The world of my childhood seemed so huge and problems far away. In the 1950s (yes I am that old!), China, Australia, Hawaii were almost on another planet. Air travel was not common, and, crucially, there was neither colour TV nor 24 hour news. We were able to live in our own little bubble of life in the UK with the odd intrusion of threat from Soviet Russia, Suez, Korea but these seemed too distant to disturb our peace at home.
On my recent visit to the St Benet’s Monastery on the Norfolk Broads I became acutely aware of what a small sphere the monks must have lived in. The monastery was inaccessible other than by water or a long walk and was eventually abandoned for that reason. But, I thought, what a peaceful place it must have been without the endless battering of news and information that we are subjected to in the 21st century. Of course they would have had local gossip, rivalries within the church hierarchy, talk of wars in Europe, politics and the managing of food and supplies within nature’s upheavals but they would not have also had to carry the pain and suffering of the rest of the world along with their own.
It has struck me that today we see the troubles of the whole world on a daily basis and that this can be mentally and emotionally exhausting. It may be an earthquake in Nepal, a hurricane in Texas, drowning refugees in the Mediterranean, violence in Africa: these people enter our homes and disturb our equilibrium. We may wonder now why we went into Syria but I remember the photos of those beautiful children with their big brown eyes looking out at us, their parents asking the West to help and us responding with charitable donations while the government responded with battle.
In all this we can end up feeling responsible not just for our own families, work and livelihood but almost equally responsible for solving the problems of the world. It is, in its way, a glorious moment in history that we feel so empathetically involved with so many people across the globe and many charitable acts are achieved as a result.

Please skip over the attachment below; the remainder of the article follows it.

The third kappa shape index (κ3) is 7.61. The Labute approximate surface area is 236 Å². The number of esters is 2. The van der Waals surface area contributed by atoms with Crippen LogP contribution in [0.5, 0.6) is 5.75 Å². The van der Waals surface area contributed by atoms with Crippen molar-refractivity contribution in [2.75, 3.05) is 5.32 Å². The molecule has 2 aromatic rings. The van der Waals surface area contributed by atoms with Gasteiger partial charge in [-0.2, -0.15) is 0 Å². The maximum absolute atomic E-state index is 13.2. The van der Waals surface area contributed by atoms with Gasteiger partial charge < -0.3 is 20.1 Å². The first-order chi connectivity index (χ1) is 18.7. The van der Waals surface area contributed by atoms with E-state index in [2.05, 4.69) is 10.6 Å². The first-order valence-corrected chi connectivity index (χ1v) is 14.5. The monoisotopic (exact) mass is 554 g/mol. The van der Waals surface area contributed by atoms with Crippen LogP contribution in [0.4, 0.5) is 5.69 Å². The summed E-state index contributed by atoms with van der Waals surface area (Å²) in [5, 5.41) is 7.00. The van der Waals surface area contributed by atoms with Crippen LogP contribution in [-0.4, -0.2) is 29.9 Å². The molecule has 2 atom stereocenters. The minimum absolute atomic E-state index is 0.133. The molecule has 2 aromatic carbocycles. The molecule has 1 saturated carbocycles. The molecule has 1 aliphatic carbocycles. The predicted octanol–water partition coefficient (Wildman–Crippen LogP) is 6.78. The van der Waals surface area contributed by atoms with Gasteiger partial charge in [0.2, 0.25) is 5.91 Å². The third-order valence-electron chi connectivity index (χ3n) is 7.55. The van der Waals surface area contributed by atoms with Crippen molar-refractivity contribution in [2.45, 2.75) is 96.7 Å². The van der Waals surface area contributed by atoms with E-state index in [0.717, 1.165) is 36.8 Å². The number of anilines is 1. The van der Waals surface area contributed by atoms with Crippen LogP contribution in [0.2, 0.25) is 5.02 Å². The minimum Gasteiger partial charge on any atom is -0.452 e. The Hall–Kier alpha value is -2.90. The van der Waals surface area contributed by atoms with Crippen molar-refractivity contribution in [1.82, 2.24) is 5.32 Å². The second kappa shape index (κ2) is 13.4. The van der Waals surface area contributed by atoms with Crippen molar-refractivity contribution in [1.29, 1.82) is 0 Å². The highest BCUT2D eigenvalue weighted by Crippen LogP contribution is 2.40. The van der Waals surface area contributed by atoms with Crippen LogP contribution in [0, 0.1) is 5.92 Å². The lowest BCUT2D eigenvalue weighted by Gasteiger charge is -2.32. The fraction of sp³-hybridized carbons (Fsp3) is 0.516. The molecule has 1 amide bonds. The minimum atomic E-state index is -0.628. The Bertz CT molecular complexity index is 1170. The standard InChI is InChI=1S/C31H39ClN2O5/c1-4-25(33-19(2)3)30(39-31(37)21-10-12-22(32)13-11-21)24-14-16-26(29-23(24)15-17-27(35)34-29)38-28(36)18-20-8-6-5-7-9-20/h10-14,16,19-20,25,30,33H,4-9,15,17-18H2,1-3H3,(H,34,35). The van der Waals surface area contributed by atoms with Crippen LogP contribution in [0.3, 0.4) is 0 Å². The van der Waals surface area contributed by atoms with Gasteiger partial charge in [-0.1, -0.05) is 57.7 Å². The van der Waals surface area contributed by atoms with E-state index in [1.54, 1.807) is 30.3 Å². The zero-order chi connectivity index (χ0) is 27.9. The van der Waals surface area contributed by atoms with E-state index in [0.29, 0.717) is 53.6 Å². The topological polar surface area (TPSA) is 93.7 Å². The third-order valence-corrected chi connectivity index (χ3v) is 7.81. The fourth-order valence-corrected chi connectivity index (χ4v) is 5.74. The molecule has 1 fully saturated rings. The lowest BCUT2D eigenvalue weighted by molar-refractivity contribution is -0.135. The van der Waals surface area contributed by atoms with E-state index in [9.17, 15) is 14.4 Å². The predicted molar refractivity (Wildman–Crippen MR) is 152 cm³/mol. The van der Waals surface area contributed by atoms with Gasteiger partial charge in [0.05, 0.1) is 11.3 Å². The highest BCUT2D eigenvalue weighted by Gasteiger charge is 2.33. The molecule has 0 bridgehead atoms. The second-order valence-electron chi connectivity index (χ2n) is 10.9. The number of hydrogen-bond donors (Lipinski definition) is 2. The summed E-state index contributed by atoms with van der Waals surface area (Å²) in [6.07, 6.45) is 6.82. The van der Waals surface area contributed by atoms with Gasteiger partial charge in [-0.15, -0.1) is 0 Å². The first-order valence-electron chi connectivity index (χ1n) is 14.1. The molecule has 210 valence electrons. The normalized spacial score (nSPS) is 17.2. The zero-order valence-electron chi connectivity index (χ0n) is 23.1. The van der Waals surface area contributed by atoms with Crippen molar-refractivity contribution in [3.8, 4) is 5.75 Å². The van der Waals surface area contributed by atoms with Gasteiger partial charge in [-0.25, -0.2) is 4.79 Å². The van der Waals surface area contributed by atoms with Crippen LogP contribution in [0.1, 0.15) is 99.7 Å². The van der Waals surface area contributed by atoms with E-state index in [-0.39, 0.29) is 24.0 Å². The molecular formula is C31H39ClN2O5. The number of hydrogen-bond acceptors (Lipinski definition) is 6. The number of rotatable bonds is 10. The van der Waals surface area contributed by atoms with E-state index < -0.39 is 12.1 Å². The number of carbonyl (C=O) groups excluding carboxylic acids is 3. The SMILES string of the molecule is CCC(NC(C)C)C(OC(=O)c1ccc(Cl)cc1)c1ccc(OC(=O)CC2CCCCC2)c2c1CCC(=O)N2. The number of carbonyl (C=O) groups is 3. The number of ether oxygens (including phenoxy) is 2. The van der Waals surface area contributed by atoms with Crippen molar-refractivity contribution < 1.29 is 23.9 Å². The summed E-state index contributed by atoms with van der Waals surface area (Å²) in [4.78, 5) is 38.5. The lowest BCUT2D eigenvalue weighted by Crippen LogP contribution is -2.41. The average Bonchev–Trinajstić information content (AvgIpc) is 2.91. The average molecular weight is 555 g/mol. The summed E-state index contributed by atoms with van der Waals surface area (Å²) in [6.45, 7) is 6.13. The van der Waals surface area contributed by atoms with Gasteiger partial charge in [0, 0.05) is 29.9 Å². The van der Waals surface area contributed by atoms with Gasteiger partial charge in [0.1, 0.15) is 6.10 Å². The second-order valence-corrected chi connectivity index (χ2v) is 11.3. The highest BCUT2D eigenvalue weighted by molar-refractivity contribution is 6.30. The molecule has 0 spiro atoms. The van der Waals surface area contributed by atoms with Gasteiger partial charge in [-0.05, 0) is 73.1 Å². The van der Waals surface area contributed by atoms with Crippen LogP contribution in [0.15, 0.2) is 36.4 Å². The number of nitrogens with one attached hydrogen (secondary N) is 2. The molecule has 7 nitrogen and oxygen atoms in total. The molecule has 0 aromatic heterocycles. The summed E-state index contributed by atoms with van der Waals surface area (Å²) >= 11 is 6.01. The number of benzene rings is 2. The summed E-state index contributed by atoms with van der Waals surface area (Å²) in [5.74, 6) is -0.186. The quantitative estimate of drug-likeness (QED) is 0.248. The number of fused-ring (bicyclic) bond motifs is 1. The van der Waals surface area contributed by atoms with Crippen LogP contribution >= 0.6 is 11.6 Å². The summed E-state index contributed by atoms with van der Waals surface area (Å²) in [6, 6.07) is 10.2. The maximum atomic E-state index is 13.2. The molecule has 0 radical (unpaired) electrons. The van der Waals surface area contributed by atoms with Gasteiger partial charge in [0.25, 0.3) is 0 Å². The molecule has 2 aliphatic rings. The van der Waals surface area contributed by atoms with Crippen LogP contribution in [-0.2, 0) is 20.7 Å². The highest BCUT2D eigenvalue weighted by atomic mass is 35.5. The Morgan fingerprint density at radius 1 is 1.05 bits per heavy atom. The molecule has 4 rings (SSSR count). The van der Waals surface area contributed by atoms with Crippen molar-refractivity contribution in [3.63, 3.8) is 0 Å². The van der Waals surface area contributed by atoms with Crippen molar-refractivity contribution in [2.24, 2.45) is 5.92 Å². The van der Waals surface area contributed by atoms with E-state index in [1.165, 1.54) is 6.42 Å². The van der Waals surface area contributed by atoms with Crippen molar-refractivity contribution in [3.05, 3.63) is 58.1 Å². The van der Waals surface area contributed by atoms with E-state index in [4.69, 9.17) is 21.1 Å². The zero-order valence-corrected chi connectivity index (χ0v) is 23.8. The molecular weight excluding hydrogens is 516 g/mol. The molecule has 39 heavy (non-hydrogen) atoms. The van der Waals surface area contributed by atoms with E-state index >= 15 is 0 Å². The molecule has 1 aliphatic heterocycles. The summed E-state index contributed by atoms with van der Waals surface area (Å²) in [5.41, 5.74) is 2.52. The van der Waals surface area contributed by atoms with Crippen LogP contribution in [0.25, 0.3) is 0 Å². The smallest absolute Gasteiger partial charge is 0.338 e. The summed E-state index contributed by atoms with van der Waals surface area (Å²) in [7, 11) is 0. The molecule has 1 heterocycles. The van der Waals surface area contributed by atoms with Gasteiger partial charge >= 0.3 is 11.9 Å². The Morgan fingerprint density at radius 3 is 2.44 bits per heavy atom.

And yet at the same time it is exhausting if we carry it all on our shoulders, as of course we can’t solve all these problems. And nor can most governments. A sense of helplessness can sink into our being with the inadequacy of our ability to ease world hunger, to bring peace to the Middle East, to stop the threat of Putin’s expansionism, of North Korea’s nuclear menace. It’s overwhelming. And when I read of children and adults in the UK experiencing increased anxiety and depression I wonder whether this exposure to the ills and perils of the world is impacting their mental health.
We can’t go backwards to the world of my childhood. 24/7 news via television channels and social media is a part of life forever, I suspect. And so I have been thinking how we need to learn to acknowledge what we can change and accept what we can’t, as the serenity prayer suggests. To do our small piece in life, make a difference in whatever way we can, but recognise that we cannot solve the problems of the world. To lighten the burden that is placed on our shoulders by de-cluttering our minds and focusing on the simple joys we can find in our own lives. To switch the attention we give to negative news and train our minds to seek out the blossom on the tree, the singing blackbird on the lamppost, the laughter of a child. To consciously make time to switch off and take solace, away from the battering of the media.
I’m not brilliantly good at this but I have become aware that I need to try to stop over-thinking solutions to all the challenges we face – and that includes a resolution to stop worrying about Donald Trump!